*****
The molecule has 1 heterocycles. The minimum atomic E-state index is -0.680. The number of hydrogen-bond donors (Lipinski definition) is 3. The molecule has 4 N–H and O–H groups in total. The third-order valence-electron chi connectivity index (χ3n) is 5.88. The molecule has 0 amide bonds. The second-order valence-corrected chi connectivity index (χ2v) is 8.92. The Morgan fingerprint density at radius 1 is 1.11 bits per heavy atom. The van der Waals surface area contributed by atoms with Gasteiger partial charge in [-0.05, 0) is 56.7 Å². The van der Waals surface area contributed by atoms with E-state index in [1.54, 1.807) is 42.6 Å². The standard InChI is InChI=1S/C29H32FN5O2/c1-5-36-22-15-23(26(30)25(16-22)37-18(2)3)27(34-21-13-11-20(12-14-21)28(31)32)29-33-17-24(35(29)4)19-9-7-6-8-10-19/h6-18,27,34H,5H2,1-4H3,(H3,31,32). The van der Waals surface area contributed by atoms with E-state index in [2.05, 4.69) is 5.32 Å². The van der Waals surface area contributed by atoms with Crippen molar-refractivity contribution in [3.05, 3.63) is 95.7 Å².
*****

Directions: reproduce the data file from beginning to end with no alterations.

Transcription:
The molecule has 1 heterocycles. The minimum atomic E-state index is -0.680. The number of hydrogen-bond donors (Lipinski definition) is 3. The molecule has 4 N–H and O–H groups in total. The third-order valence-electron chi connectivity index (χ3n) is 5.88. The molecule has 0 amide bonds. The second-order valence-corrected chi connectivity index (χ2v) is 8.92. The Morgan fingerprint density at radius 1 is 1.11 bits per heavy atom. The van der Waals surface area contributed by atoms with Gasteiger partial charge in [-0.05, 0) is 56.7 Å². The van der Waals surface area contributed by atoms with E-state index in [1.54, 1.807) is 42.6 Å². The standard InChI is InChI=1S/C29H32FN5O2/c1-5-36-22-15-23(26(30)25(16-22)37-18(2)3)27(34-21-13-11-20(12-14-21)28(31)32)29-33-17-24(35(29)4)19-9-7-6-8-10-19/h6-18,27,34H,5H2,1-4H3,(H3,31,32). The van der Waals surface area contributed by atoms with E-state index in [2.05, 4.69) is 5.32 Å². The van der Waals surface area contributed by atoms with Crippen molar-refractivity contribution in [3.05, 3.63) is 95.7 Å².